My Sister’s Keeper
Author: Jodi Picoult
Publisher: Washington Square Press, of Simon & Schuster, © 2004. First paperback publication: February 2005.
Genre: Fiction; Subgenre: Women’s fiction, contemporary fiction, family life, domestic life.
Synopsis: The Fitzgerald family has a history of dealing with facing life and death situations. The eldest child, Kate, was diagnosed with a rare leukemia as a child. Her prognosis prompted a radical decision by her parents to conceive a third child, Anna. A perfect genetic match, she provides the cord blood transfusion everyone hopes will save Kate’s life. Kate’s illness remits and but later returns, leading to additional expectations Anna will continue to provide what Kate’s doctor’s need to improve her health and cure the cancer, once and for all. The escalation of expectations drives Anna to an attorney. They file suit seeking medical emancipation, disrupting the precarious balance of her family’s stability and shifting the ethics of their choices into the spotlight.
My Sister’s Keeper hooks readers right away with the controversial subject of “designer” babies and a family approaching a tipping point in the fragile balance of their daily lives. The main character, Anna, is sympathetic and engaging, her conflict one that no person ever wants to face. Most of the rest of the characters initially seem well-crafted and relatable.
The book begins with additional intrigue in the form of its format. It’s broken into sections by days and features an anachronic timeline. In the span of the first four chapters, four different points of view are introduced, along with subplots for each character. This is where the format begins to distract; during the next “day” two more perspectives are added with additional plot lines. Another formatting element of the book was a poem on each page delineating the next day, or section. I won’t begin to speculate what they were expected to add to the story, but will note they were a distraction to an overcomplicated book. I skimmed or ignored them completely.
My Sister’s Keeper began with an excellent premise and overarching storyline, but fell victim to excess. Too many points of view, too many subplots detracting from the story, too many predictable or underdeveloped characters, topped off by an over the top ending that undermined all the ethical debate and questions raised by the primary plot. The book is long, much longer than it needed to be. The end completely undermines all the effort put forth to grappling with an ethical question that has no good or easy answer.
What I will say about the ending is that it took a great deal of self-control not to throw the book across the room. My work experience is not in organ procurement or transplant, but in my early education (at about the time this book was published), I spent time learning about organ transplantation, which included spending time with a team from a large organ donation network. I do not believe Ms. Picoult got it right. I have spent time working with renal failure and dialysis patients, and again, do not believe Ms. Picoult got the details right. I also believe that the scenes leading up to the end were over the top and orchestrated to blindside the reader and force an emotional reaction. My reaction was indeed emotional, but of annoyance at what I perceived as a copout to dealing with the ramifications of a difficult decision.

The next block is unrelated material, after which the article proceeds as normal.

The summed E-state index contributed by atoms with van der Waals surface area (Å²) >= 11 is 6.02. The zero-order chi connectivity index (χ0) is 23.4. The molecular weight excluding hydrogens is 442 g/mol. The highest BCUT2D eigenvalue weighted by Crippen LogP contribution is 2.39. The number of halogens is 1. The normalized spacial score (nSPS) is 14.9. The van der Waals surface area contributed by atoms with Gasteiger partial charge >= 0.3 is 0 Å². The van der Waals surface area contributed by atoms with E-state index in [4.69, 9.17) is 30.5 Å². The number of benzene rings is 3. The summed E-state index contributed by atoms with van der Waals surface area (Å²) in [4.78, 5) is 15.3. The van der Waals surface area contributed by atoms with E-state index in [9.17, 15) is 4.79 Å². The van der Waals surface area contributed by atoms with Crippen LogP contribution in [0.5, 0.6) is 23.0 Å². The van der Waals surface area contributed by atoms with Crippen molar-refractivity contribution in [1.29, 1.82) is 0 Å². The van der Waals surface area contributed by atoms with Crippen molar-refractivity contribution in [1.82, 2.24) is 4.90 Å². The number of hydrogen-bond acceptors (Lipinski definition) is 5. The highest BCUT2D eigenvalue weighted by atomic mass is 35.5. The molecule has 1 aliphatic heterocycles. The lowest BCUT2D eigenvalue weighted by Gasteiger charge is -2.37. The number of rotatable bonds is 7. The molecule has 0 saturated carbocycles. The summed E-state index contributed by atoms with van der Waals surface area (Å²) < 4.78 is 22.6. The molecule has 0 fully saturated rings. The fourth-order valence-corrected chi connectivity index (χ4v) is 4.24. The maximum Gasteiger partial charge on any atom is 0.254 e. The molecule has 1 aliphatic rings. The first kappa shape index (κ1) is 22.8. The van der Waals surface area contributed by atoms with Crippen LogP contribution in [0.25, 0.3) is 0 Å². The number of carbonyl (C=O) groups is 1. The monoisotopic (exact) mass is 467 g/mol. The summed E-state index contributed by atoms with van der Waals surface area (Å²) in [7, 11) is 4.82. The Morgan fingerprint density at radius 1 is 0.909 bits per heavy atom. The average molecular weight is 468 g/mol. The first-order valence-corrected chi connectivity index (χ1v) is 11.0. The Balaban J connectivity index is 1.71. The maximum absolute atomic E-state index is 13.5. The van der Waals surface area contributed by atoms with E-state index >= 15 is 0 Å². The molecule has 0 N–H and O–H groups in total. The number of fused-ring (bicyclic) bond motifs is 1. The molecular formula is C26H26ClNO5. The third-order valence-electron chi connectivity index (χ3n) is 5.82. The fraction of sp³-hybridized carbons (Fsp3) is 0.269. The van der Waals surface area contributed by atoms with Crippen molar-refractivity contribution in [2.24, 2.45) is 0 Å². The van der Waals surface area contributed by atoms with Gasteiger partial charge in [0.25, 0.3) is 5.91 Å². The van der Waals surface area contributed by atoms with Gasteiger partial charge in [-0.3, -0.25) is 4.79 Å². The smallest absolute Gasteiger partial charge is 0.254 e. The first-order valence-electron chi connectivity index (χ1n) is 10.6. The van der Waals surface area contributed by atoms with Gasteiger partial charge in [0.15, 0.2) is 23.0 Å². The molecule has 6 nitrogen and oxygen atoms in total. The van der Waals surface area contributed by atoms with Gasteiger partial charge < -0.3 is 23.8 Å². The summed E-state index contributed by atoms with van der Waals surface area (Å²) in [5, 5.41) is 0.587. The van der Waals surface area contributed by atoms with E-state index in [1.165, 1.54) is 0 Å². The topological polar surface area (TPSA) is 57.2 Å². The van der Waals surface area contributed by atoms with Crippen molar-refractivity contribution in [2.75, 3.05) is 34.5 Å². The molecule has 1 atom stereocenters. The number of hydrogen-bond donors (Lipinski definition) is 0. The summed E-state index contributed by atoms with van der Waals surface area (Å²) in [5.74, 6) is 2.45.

All in all, I have a hard time recommending this book to other busy moms. It has some redeeming features, primary surrounding the ethical debate, despite the ending, for which I gave it the rating I did. In many ways, I think it was worth the read to consider the views in the debate over genetic selection in embryos and living-donor organ and tissue donation, in particular, cases involving minors. If you are prepared for an unsatisfactory end to the discussion of the ethical dilemma at the heart of this book, a few superfluous storylines and some make-believe medicine, and you may indeed find it a very enjoyable read. Personally, I am not inclined to pick up another book by Ms. Picoult.
Happy reading and happy trails!
2 thoughts on “Book Review: My Sister’s Keeper (Jodi Picoult)”
Hmm… I think my mom felt the same way about this book, that the ending was a bit too much. I also found that Jodi Picoult (having read her book about Asperger’s, “House Rules”) tends to be a little didactic. I have Asperger’s Syndrome, and the boy, Jacob, in “House Rules” doesn’t have Asperger’s; he has ASPERGER’S, we are hit over the head with every single symptom, with loads of exposition. Maybe this book is the same? Nevertheless, I got this book, which I haven’t yet read, used and I might give it a whirl being that I know beforehand about Picoult’s tendency to ramble and provide ‘shocking’ twists that undermine the book’s effectiveness. Good review, but nothing surprising, as I said, my mom felt very much the same way you did and we discussed it. Bye! 🙂
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Thanks for reading and your comments. Yes, you are absolutely correct about the expo and intensity of her character crafting. By the end, a few of them seemed more like caricatures despite early potential for development.
And then there was the ending. !!! It still has me shaking my head.
All that being said, the story does engage you in the various perspectives of the debate over genetic programming of embryos. I do hope you’ll stop by after you’ve read it and share your thoughts!
Happy reading! 🙂